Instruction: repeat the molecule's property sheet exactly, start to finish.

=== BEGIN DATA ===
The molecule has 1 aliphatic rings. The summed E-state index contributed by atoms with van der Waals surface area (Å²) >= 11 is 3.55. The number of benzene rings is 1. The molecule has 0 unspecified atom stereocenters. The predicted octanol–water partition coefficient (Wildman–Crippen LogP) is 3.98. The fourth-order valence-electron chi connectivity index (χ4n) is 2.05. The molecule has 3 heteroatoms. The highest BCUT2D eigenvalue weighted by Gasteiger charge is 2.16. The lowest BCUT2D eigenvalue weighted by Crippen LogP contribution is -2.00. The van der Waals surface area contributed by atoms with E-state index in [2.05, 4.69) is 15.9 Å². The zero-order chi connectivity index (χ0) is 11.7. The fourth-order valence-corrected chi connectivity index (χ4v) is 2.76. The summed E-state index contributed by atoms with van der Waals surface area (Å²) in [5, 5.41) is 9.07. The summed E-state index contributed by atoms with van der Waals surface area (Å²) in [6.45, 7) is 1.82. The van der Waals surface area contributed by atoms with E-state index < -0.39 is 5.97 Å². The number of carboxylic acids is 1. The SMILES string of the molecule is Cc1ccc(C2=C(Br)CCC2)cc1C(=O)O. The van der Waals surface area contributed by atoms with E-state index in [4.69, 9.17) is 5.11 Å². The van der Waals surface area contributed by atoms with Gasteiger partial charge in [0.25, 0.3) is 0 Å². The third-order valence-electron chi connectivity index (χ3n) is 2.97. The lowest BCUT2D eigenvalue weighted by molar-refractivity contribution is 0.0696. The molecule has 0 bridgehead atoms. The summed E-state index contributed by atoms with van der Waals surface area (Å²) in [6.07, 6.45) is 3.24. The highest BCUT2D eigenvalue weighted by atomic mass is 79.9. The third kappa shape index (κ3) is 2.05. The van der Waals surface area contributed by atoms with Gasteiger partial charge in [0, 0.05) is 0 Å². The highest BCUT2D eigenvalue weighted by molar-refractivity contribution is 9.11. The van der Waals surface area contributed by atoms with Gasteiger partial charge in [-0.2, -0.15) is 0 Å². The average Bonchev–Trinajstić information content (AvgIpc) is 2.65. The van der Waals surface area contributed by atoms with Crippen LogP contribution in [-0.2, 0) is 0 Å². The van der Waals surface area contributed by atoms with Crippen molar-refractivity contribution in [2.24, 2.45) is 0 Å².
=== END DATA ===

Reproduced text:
The molecule has 1 aliphatic rings. The summed E-state index contributed by atoms with van der Waals surface area (Å²) >= 11 is 3.55. The number of benzene rings is 1. The molecule has 0 unspecified atom stereocenters. The predicted octanol–water partition coefficient (Wildman–Crippen LogP) is 3.98. The fourth-order valence-electron chi connectivity index (χ4n) is 2.05. The molecule has 3 heteroatoms. The highest BCUT2D eigenvalue weighted by Gasteiger charge is 2.16. The lowest BCUT2D eigenvalue weighted by Crippen LogP contribution is -2.00. The van der Waals surface area contributed by atoms with E-state index in [2.05, 4.69) is 15.9 Å². The zero-order chi connectivity index (χ0) is 11.7. The fourth-order valence-corrected chi connectivity index (χ4v) is 2.76. The summed E-state index contributed by atoms with van der Waals surface area (Å²) in [5, 5.41) is 9.07. The summed E-state index contributed by atoms with van der Waals surface area (Å²) in [6.45, 7) is 1.82. The van der Waals surface area contributed by atoms with E-state index < -0.39 is 5.97 Å². The number of carboxylic acids is 1. The SMILES string of the molecule is Cc1ccc(C2=C(Br)CCC2)cc1C(=O)O. The van der Waals surface area contributed by atoms with E-state index in [4.69, 9.17) is 5.11 Å². The van der Waals surface area contributed by atoms with Gasteiger partial charge in [0.25, 0.3) is 0 Å². The third-order valence-electron chi connectivity index (χ3n) is 2.97. The lowest BCUT2D eigenvalue weighted by molar-refractivity contribution is 0.0696. The molecule has 0 bridgehead atoms. The summed E-state index contributed by atoms with van der Waals surface area (Å²) in [6.07, 6.45) is 3.24. The highest BCUT2D eigenvalue weighted by atomic mass is 79.9. The third kappa shape index (κ3) is 2.05. The van der Waals surface area contributed by atoms with Gasteiger partial charge in [0, 0.05) is 0 Å². The highest BCUT2D eigenvalue weighted by molar-refractivity contribution is 9.11. The van der Waals surface area contributed by atoms with Gasteiger partial charge in [-0.2, -0.15) is 0 Å². The average Bonchev–Trinajstić information content (AvgIpc) is 2.65. The van der Waals surface area contributed by atoms with Crippen LogP contribution in [-0.2, 0) is 0 Å². The van der Waals surface area contributed by atoms with Crippen molar-refractivity contribution in [2.24, 2.45) is 0 Å².